Expect rain starting tonight and lasting through early Saturday, with a particularly heavy rainfall expected Friday as a result of the season’s strongest storm yet, forecasters said, warning of flash floods and high winds.
Up to an inch of rain per hour is expected in the region on Friday, with early estimates showing 3 to 6 inches of rain in coastal and valley areas and between 5 and 10 inches of rain in the San Gabriel mountains and foothills, forecasters said.
Tonight’s rain will come from California’s Central Coast today, according to a statement from the National Weather Service (NWS), with a stronger wave generated by a second storm system expected to slam the Southland Friday morning.
“Strong southerly winds combined with ample moisture will lead to periods of very heavy rain, with rain rates at times of around 1 inch per hour,'' an NWS statement said, adding that the rain would taper off Saturday morning, causing the threat of flash flooding to disappear around noon, although scattered showers are possible through Saturday evening.
A flash flood watch is in effect from Friday morning through Saturday morning for the counties of Los Angeles, Ventura and southern Santa Barbara. The greatest threat of flooding and debris flow will be recent burn areas. Forecasters said there will also be likely widespread urban roadway flooding, along with potential flooding of small streams and creeks.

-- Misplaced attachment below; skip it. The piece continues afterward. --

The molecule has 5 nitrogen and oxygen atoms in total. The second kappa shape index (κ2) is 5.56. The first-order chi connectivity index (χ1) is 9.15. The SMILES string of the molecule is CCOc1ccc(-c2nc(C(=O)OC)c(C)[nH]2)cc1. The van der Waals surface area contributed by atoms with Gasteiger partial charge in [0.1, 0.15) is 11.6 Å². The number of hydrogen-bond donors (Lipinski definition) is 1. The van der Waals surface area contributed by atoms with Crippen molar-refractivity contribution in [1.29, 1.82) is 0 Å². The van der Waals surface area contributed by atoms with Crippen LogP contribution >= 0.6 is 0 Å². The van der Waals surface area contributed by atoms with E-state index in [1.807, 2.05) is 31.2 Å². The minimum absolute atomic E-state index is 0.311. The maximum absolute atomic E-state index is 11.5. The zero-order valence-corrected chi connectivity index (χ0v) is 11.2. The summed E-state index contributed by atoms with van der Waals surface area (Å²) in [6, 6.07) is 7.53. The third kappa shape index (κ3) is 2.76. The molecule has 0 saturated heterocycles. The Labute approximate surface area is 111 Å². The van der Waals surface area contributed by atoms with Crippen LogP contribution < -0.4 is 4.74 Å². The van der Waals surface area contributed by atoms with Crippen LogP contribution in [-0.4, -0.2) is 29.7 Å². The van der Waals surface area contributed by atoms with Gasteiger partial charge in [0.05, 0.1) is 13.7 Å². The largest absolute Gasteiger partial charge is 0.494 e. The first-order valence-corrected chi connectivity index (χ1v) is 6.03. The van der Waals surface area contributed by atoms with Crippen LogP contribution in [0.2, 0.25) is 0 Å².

Long Beach city crews are preparing for the storms by clearing thousands of catch basins, fortifying sand berms on the beach, installing debris booms to prevent trash from entering marina areas, installing plugs in the Naples sea wall to prevent flooding and deploying additional staff, among other preparations.
Boat owners are advised to secure their vessels in the city marinas.
Those in need of sand and sandbags can head to the following Long Beach fire stations: Station 7, 2295 Elm Street; Station 12, 1199 Artesia Boulevard; Station 13, 2475 Adriatic Avenue; Station 14, 5200 Eliot Street. Bags for sand are available at all neighborhood fire stations and the 72nd Place lifeguard station.
Residents need to bring their own shovel or tool when collecting sand, according to the city release.
Sand is also available at the Long Beach Public Works/Public Service Yard, at 1651 San Francisco Avenue, at the Esther Street Gate.
In addition, city officials advise residents to avoid swimming in coastal waters for three days following the end of the rainstorm, due to possible unhealthy conditions from runoff.
Residents are also advised to avoid areas subject to sudden flooding; avoid driving through flooded roads or walking across a flowing stream of water; slow down at intersections and treat those with non-working signal lights as stop signs; secure personal property and vehicles in areas prone to flooding; avoid unnecessary trips; dress in warm, loose layers of clothing when traveling and advise others of your destination and estimated arrival time; be aware of utility workers in or near the road; stay off sand berms and away from city vehicles and machinery when in use along the coastline; keep pets inside; place refuse and recycling carts on the parkway or driveway apron; report street flooding or downed trees by calling (562) 570-2700.
El Dorado Nature Center trails will likely need to be closed due to the amount of rainfall forecast, according to the release. Call (562) 570-1745 for updated information.
Click here and here for information on disaster preparedness.
City News Service contributed to this report.
Above, left picture: file photo.